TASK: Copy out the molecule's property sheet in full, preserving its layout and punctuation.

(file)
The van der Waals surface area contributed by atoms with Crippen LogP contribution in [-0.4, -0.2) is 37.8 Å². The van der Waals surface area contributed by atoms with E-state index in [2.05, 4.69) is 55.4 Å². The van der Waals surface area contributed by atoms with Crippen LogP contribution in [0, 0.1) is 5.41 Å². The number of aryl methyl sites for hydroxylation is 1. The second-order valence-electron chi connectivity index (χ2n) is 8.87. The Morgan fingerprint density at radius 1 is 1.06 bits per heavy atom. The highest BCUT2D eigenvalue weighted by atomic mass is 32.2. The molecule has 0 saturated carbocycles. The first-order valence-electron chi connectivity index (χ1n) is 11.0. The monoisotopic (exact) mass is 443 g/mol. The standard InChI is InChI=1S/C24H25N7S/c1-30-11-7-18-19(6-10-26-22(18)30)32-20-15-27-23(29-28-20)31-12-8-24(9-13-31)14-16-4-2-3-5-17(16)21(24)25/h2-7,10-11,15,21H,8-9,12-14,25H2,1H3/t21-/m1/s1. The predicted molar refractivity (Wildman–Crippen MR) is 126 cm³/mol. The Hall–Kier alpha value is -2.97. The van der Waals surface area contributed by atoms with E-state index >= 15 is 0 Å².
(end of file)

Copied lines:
The van der Waals surface area contributed by atoms with Crippen LogP contribution in [-0.4, -0.2) is 37.8 Å². The van der Waals surface area contributed by atoms with E-state index in [2.05, 4.69) is 55.4 Å². The van der Waals surface area contributed by atoms with Crippen LogP contribution in [0, 0.1) is 5.41 Å². The number of aryl methyl sites for hydroxylation is 1. The second-order valence-electron chi connectivity index (χ2n) is 8.87. The Morgan fingerprint density at radius 1 is 1.06 bits per heavy atom. The highest BCUT2D eigenvalue weighted by atomic mass is 32.2. The molecule has 0 saturated carbocycles. The first-order valence-electron chi connectivity index (χ1n) is 11.0. The monoisotopic (exact) mass is 443 g/mol. The standard InChI is InChI=1S/C24H25N7S/c1-30-11-7-18-19(6-10-26-22(18)30)32-20-15-27-23(29-28-20)31-12-8-24(9-13-31)14-16-4-2-3-5-17(16)21(24)25/h2-7,10-11,15,21H,8-9,12-14,25H2,1H3/t21-/m1/s1. The predicted molar refractivity (Wildman–Crippen MR) is 126 cm³/mol. The Hall–Kier alpha value is -2.97. The van der Waals surface area contributed by atoms with E-state index >= 15 is 0 Å².